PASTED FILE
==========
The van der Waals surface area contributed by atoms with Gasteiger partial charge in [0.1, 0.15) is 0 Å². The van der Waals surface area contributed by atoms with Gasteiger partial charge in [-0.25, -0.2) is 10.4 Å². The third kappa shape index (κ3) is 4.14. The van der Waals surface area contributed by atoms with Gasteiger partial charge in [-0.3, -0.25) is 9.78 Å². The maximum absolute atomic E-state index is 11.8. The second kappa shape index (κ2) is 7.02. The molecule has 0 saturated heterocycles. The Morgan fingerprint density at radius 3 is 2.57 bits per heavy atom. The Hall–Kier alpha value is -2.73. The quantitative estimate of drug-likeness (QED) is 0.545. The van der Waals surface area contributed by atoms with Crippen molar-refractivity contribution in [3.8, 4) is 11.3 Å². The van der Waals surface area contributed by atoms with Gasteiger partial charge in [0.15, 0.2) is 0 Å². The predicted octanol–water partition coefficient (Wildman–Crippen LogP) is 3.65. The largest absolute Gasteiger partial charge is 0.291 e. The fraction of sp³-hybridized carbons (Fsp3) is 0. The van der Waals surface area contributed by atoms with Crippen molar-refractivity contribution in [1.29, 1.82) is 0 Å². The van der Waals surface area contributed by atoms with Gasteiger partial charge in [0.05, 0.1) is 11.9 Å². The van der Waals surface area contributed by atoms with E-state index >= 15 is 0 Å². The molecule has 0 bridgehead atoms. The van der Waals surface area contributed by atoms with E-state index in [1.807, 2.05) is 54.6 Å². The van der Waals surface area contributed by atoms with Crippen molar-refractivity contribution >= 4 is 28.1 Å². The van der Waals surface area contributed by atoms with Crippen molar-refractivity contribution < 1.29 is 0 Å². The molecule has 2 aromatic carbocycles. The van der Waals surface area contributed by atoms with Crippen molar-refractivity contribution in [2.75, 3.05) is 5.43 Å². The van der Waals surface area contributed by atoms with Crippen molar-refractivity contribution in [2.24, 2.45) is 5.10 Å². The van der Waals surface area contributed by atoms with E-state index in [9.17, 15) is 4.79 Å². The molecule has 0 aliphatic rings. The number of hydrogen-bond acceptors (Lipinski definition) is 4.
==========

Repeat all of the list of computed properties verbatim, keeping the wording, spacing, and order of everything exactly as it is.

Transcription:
The van der Waals surface area contributed by atoms with Gasteiger partial charge in [0.1, 0.15) is 0 Å². The van der Waals surface area contributed by atoms with Gasteiger partial charge in [-0.25, -0.2) is 10.4 Å². The third kappa shape index (κ3) is 4.14. The van der Waals surface area contributed by atoms with Gasteiger partial charge in [-0.3, -0.25) is 9.78 Å². The maximum absolute atomic E-state index is 11.8. The second kappa shape index (κ2) is 7.02. The molecule has 0 saturated heterocycles. The Morgan fingerprint density at radius 3 is 2.57 bits per heavy atom. The Hall–Kier alpha value is -2.73. The quantitative estimate of drug-likeness (QED) is 0.545. The van der Waals surface area contributed by atoms with Crippen molar-refractivity contribution in [3.8, 4) is 11.3 Å². The van der Waals surface area contributed by atoms with Gasteiger partial charge in [0.15, 0.2) is 0 Å². The predicted octanol–water partition coefficient (Wildman–Crippen LogP) is 3.65. The largest absolute Gasteiger partial charge is 0.291 e. The fraction of sp³-hybridized carbons (Fsp3) is 0. The van der Waals surface area contributed by atoms with Crippen molar-refractivity contribution in [1.29, 1.82) is 0 Å². The van der Waals surface area contributed by atoms with Gasteiger partial charge in [0.05, 0.1) is 11.9 Å². The van der Waals surface area contributed by atoms with E-state index >= 15 is 0 Å². The molecule has 0 bridgehead atoms. The van der Waals surface area contributed by atoms with E-state index in [1.807, 2.05) is 54.6 Å². The van der Waals surface area contributed by atoms with Crippen molar-refractivity contribution >= 4 is 28.1 Å². The van der Waals surface area contributed by atoms with Crippen molar-refractivity contribution < 1.29 is 0 Å². The molecule has 2 aromatic carbocycles. The van der Waals surface area contributed by atoms with Crippen molar-refractivity contribution in [2.75, 3.05) is 5.43 Å². The van der Waals surface area contributed by atoms with Crippen molar-refractivity contribution in [2.24, 2.45) is 5.10 Å². The van der Waals surface area contributed by atoms with E-state index in [9.17, 15) is 4.79 Å². The molecule has 0 aliphatic rings. The number of hydrogen-bond acceptors (Lipinski definition) is 4.